Lest We Forget, Brown Kids Absolutely Deserve More Brown SuperheroesS

As great as Andrew Garfield was in The Amazing Spider-Man, do you guys remember that major Twitter petition to get Community actor-cum-rapper Childish Gambino Donald Glover in as Peter Parker? Even Stan Lee was down with the idea. Even as the idea of canon superheroes widens to fit more archetypes of girls and women than just your old-school bombshell with a cape — especially now that more female editors at mainstream houses are becoming aware of the strong effects that can have on adolescent female comic readers — the concept of major franchises featuring superheroes of color has been curiously stalled since 2011.

The dad of a young boy adopted from Ethiopia discusses the importance of these charaters on the New York Times' Motherlode blog. Chris Huntington writes that he handed down his childhood superhero comics to his son Dagim in the hopes that he'd be as into them as Huntington was as a kid. Dagim, who had begun pointing out his skin color to his parents at 5, was disinterested (Huntington points out that all the iconic superheroes have two Waspy first names: Bruce Wayne, Donald Blake, Clark Kent, Steve Rogers, Reed Richards, Peter Parker) until Ultimate Spiderman, featuring 13-year-old half-black, half Latino Brooklynite Miles Morales rocking the Spidey suit, came out in August of 2011. Huntington writes:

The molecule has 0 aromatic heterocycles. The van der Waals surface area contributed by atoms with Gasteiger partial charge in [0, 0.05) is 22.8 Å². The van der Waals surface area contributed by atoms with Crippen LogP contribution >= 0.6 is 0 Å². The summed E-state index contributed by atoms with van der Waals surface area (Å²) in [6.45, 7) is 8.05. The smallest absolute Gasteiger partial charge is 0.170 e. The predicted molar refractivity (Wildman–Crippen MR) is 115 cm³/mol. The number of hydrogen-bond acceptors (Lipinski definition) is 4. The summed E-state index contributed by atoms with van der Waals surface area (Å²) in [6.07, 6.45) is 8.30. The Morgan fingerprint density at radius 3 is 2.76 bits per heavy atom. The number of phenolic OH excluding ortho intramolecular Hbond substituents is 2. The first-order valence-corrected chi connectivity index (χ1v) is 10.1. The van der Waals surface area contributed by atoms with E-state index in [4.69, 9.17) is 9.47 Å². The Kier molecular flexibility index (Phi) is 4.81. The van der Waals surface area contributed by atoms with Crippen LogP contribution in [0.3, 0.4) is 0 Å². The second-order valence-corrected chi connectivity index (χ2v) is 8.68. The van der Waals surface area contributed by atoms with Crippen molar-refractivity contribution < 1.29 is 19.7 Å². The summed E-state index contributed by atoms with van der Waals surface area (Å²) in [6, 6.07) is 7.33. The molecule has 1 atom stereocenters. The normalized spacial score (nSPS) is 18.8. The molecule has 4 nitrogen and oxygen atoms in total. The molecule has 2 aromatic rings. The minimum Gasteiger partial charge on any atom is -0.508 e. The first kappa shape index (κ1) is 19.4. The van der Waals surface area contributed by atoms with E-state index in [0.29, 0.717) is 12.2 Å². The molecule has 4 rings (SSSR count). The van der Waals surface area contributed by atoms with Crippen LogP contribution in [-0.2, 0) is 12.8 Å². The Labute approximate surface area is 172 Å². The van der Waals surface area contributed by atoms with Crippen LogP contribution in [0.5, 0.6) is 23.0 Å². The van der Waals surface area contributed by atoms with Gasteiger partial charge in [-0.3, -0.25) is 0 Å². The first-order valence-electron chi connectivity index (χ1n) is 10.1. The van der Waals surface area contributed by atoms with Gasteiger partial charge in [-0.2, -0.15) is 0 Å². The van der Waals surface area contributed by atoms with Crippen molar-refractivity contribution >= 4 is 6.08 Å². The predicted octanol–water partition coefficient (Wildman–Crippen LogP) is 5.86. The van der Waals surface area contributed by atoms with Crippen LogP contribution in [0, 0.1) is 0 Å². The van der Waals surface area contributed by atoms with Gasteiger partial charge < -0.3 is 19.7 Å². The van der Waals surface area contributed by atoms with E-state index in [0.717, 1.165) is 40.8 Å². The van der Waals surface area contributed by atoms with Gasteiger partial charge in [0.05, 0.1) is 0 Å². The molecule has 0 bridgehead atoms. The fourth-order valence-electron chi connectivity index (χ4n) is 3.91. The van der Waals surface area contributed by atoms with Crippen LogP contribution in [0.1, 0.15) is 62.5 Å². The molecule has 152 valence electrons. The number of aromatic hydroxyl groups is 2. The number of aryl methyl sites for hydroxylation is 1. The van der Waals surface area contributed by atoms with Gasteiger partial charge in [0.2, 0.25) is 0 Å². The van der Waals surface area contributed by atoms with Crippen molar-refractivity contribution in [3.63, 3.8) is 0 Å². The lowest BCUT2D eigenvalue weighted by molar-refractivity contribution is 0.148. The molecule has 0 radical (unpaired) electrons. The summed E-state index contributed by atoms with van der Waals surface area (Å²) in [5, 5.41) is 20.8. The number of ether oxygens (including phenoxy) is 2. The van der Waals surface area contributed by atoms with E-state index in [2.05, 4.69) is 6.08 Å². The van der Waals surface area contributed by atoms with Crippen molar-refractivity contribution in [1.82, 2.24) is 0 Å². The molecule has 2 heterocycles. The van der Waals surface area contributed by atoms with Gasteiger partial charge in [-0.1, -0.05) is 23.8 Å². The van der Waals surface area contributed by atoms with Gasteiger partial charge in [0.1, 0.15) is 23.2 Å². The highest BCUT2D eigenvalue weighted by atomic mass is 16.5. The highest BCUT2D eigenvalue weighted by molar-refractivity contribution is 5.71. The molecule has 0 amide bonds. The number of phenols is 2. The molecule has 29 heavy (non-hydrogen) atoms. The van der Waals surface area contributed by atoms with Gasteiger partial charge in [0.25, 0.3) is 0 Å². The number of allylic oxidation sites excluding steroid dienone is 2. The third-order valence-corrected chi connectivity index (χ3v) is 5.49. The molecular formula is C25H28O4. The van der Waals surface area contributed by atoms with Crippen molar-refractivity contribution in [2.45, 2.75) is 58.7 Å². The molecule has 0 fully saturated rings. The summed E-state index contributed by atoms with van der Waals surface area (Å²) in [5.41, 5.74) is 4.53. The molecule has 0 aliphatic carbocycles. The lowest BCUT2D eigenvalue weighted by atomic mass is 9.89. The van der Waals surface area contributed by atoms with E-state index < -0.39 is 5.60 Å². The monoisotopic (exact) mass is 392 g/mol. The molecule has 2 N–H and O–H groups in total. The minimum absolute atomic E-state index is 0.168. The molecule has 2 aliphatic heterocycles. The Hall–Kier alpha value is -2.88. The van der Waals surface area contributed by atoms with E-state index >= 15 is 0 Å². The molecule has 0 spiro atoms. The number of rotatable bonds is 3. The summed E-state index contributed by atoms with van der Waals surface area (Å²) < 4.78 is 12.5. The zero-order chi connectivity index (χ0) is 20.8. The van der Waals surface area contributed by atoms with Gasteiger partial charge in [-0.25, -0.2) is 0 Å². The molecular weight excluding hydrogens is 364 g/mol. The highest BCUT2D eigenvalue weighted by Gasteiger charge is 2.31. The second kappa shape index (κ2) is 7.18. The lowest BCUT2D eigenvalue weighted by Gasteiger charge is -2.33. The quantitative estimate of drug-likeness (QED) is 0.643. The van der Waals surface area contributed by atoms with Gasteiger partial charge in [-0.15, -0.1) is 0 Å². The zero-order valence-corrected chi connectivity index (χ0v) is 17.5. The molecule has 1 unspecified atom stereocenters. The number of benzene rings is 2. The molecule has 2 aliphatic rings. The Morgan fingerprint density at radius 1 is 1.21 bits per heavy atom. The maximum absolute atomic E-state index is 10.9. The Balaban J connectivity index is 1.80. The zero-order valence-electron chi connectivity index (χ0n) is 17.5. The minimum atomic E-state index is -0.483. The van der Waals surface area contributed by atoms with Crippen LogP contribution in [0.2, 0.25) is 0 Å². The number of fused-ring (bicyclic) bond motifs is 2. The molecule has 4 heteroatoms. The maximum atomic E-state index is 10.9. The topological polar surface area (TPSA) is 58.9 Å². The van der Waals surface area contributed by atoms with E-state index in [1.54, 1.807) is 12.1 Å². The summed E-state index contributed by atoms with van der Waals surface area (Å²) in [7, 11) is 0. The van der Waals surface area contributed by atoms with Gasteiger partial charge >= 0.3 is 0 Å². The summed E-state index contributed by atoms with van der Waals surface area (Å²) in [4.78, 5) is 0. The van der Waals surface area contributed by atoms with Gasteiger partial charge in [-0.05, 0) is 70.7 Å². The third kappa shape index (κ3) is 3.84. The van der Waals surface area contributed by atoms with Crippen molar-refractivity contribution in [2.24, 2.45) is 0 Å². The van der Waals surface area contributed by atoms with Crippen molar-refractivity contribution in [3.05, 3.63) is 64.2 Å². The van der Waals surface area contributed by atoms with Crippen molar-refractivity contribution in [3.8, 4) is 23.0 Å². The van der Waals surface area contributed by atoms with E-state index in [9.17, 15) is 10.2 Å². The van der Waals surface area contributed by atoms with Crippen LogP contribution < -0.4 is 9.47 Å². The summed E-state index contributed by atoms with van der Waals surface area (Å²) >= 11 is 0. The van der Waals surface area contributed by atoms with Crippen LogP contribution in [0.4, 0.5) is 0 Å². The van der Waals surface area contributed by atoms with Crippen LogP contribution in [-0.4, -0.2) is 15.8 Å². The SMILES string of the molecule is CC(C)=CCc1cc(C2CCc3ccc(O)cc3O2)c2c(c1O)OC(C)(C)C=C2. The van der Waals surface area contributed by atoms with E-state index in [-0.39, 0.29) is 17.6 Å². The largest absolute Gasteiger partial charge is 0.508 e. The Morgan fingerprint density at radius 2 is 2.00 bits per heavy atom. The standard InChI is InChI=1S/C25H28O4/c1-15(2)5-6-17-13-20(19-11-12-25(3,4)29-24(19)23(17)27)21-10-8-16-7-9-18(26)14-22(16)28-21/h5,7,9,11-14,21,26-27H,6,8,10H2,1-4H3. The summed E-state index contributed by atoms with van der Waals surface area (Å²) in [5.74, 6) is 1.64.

To see Spider-Man pulling his mask over a tiny brown chin – to see a boy with short curly hair sticking to the ceiling of his bedroom— well, something happened. Dagim has been Spider-Man for two Halloweens in a row. He takes a bath with his Spider-Man and a toy killer whale. He has Spider-Man toothpaste and a Spider-Man toothbrush. If Spider-Man offered medical coverage, I think he would want that, too.

At the time of Miles Morales' inception, many criticized Marvel for making the "PC-based" decision to make Spiderman a boy of color (in response, the Washington Post ran an op-ed with the spot-on headline "Sorry, Peter Parker. The response to the black Spider-Man shows why we need one.")

It takes a pretty fucking cynical human to think that way, especially considering that current Marvel editor-in-chief Axel Alonso is half Mexican — and he replaced 2000 - 2010 ed-in-chief Joe Quesada, a Cuban originally from Queens. Maybe they're particularly aware of kids needing superheroes who look like them.